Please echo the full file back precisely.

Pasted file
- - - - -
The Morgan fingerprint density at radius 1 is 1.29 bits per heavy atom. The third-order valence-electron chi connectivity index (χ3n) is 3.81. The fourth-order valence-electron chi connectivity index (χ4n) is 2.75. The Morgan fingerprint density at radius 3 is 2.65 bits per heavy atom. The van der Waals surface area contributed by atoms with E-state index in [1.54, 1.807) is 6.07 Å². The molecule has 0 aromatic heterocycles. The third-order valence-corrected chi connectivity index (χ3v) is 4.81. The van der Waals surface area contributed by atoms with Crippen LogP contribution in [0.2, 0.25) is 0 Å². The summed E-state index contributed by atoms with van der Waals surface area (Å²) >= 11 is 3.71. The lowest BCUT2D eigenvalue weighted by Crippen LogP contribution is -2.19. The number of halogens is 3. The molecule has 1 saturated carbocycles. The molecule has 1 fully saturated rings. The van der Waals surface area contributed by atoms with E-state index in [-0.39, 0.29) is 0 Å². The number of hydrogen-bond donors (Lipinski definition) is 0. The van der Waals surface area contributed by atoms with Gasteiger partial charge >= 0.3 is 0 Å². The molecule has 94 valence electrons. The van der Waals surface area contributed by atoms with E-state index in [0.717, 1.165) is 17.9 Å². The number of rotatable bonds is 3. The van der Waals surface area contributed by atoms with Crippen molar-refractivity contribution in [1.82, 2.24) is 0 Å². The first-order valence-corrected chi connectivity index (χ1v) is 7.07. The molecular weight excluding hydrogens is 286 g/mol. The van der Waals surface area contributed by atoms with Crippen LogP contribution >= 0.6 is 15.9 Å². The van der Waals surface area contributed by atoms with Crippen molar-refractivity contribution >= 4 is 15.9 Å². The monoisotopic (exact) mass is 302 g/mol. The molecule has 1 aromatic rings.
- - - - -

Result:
The Morgan fingerprint density at radius 1 is 1.29 bits per heavy atom. The third-order valence-electron chi connectivity index (χ3n) is 3.81. The fourth-order valence-electron chi connectivity index (χ4n) is 2.75. The Morgan fingerprint density at radius 3 is 2.65 bits per heavy atom. The van der Waals surface area contributed by atoms with E-state index in [1.54, 1.807) is 6.07 Å². The molecule has 0 aromatic heterocycles. The third-order valence-corrected chi connectivity index (χ3v) is 4.81. The van der Waals surface area contributed by atoms with Crippen LogP contribution in [0.2, 0.25) is 0 Å². The summed E-state index contributed by atoms with van der Waals surface area (Å²) >= 11 is 3.71. The lowest BCUT2D eigenvalue weighted by Crippen LogP contribution is -2.19. The number of halogens is 3. The molecule has 1 saturated carbocycles. The molecule has 1 fully saturated rings. The van der Waals surface area contributed by atoms with E-state index in [-0.39, 0.29) is 0 Å². The number of hydrogen-bond donors (Lipinski definition) is 0. The van der Waals surface area contributed by atoms with Gasteiger partial charge >= 0.3 is 0 Å². The molecule has 94 valence electrons. The van der Waals surface area contributed by atoms with E-state index in [0.717, 1.165) is 17.9 Å². The number of rotatable bonds is 3. The van der Waals surface area contributed by atoms with Crippen molar-refractivity contribution in [1.82, 2.24) is 0 Å². The first-order valence-corrected chi connectivity index (χ1v) is 7.07. The molecular weight excluding hydrogens is 286 g/mol. The van der Waals surface area contributed by atoms with Crippen LogP contribution >= 0.6 is 15.9 Å². The van der Waals surface area contributed by atoms with Crippen molar-refractivity contribution >= 4 is 15.9 Å². The monoisotopic (exact) mass is 302 g/mol. The molecule has 1 aromatic rings.